└ Whale Behaviour
Video of lonely male humpback singing in Dominican Republic Print E-mail
Non-song acoustic communication in migrating humpback whales Print E-mail
Non-song acoustic communication in migrating humpback whales (pdf) - click to open
Breaching Print E-mail

Humpback whales sometimes launch themselves head first out of the water, sometimes completely. This is called breaching and is one of the behaviours that the humpback whale is famous for. These creatures are very acrobatic, and sometimes spin around while breaching. There may be several different reasons why whales breach. It may have a social meaning as the noise created by the whale's body slapping the water as it comes back down can be heard under water up to a kilometer away. Another suggestion is that breaching may loosen parasites that live on the whales skin; or it may be that the whales are simply having fun!

Logging Print E-mail

The whale rests at the suface. This enables the whale to breath the air that it needs with out making any effort. When the whale is not swimming it resembles a log floating in the water, hence the term logging.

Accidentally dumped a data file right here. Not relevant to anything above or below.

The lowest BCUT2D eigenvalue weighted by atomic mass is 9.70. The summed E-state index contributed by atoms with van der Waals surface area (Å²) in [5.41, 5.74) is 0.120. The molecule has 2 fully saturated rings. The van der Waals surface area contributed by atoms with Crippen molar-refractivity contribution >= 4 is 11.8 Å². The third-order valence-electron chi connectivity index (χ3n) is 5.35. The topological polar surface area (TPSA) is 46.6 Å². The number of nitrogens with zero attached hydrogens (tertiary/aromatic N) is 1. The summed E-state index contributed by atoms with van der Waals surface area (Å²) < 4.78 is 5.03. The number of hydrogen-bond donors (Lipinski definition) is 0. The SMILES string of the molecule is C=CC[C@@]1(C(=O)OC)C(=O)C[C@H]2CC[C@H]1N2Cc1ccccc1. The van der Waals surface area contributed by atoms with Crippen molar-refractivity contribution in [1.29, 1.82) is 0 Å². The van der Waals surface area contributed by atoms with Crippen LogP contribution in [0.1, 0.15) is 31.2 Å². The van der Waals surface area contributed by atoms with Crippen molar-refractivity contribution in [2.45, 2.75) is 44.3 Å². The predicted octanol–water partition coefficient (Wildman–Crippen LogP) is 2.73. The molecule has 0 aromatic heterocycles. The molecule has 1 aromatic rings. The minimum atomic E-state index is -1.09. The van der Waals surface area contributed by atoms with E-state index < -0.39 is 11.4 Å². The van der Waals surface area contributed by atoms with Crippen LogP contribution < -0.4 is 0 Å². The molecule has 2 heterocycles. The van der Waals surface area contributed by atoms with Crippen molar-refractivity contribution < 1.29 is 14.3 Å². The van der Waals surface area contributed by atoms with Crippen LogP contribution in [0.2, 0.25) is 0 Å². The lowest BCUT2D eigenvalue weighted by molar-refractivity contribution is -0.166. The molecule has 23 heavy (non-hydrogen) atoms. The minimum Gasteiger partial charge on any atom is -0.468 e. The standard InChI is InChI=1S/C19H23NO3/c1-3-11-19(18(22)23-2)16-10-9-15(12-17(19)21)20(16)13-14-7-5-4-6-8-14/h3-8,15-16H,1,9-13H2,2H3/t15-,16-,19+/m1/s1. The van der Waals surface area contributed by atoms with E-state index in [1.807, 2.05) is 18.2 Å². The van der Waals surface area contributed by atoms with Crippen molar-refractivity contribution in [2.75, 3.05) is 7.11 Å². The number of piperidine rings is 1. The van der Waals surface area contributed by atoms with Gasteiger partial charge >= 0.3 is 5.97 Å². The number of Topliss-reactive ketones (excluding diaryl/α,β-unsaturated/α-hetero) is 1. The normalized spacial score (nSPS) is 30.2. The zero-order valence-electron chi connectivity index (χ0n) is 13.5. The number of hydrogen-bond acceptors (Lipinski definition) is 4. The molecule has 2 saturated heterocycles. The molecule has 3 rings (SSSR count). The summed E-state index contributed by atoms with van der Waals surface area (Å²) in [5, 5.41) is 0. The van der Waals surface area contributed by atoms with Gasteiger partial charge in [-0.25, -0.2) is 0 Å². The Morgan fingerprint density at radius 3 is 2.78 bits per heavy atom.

Spyhopping Print E-mail

Spyhopping is the term describing the habit that the humpback whale has of slowing rising straight up out of the water until it's eyes are above the surface. The whale then appears to have a good look around before slowly sinking back beneath the waves.

Pectoral Slapping Print E-mail

Humpback whales have huge mottled white flippers, roughly one third the length of their body. No other type of whale has larger flippers. Humpbacks will sometimes hold one flipper high out of the water before slapping it on to the surface of the water, making a loud noise. Sometimes they do this on their backs, alternating hitting the water with the pectoral fins from either side. It seems as if the whales are communicating to other nearby whales when they do this.

Lobtailing Print E-mail

Humpback whales will often have their head down in the water and stick their tales (flukes) out of the water, wave them around, and then forcefully slap the surface of the water. No one really knows why they do this, but it is thought that the loud noise lobtailing produces may serve as a warning to other members of the pod or as a form of communicating their whereabouts.

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